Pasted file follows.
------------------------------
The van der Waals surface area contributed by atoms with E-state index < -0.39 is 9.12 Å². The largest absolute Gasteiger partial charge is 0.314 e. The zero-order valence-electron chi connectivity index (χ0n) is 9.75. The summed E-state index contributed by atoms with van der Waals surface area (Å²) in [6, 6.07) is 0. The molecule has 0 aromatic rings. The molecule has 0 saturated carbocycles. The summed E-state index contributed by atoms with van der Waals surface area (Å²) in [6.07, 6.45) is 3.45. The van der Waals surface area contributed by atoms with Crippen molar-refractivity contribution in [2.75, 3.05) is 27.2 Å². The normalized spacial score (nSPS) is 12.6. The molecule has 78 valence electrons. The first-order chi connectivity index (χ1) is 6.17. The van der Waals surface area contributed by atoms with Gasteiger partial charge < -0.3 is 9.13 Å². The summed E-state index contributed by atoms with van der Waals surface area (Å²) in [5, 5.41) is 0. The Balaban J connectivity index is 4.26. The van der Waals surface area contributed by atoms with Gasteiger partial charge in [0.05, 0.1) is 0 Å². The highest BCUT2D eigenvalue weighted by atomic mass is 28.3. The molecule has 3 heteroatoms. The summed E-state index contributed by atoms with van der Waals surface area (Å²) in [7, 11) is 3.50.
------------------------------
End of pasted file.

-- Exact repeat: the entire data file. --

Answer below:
The van der Waals surface area contributed by atoms with E-state index < -0.39 is 9.12 Å². The largest absolute Gasteiger partial charge is 0.314 e. The zero-order valence-electron chi connectivity index (χ0n) is 9.75. The summed E-state index contributed by atoms with van der Waals surface area (Å²) in [6, 6.07) is 0. The molecule has 0 aromatic rings. The molecule has 0 saturated carbocycles. The summed E-state index contributed by atoms with van der Waals surface area (Å²) in [6.07, 6.45) is 3.45. The van der Waals surface area contributed by atoms with Crippen molar-refractivity contribution in [2.75, 3.05) is 27.2 Å². The normalized spacial score (nSPS) is 12.6. The molecule has 78 valence electrons. The first-order chi connectivity index (χ1) is 6.17. The van der Waals surface area contributed by atoms with Gasteiger partial charge < -0.3 is 9.13 Å². The summed E-state index contributed by atoms with van der Waals surface area (Å²) in [5, 5.41) is 0. The Balaban J connectivity index is 4.26. The van der Waals surface area contributed by atoms with Gasteiger partial charge in [0.05, 0.1) is 0 Å². The highest BCUT2D eigenvalue weighted by atomic mass is 28.3. The molecule has 3 heteroatoms. The summed E-state index contributed by atoms with van der Waals surface area (Å²) in [7, 11) is 3.50.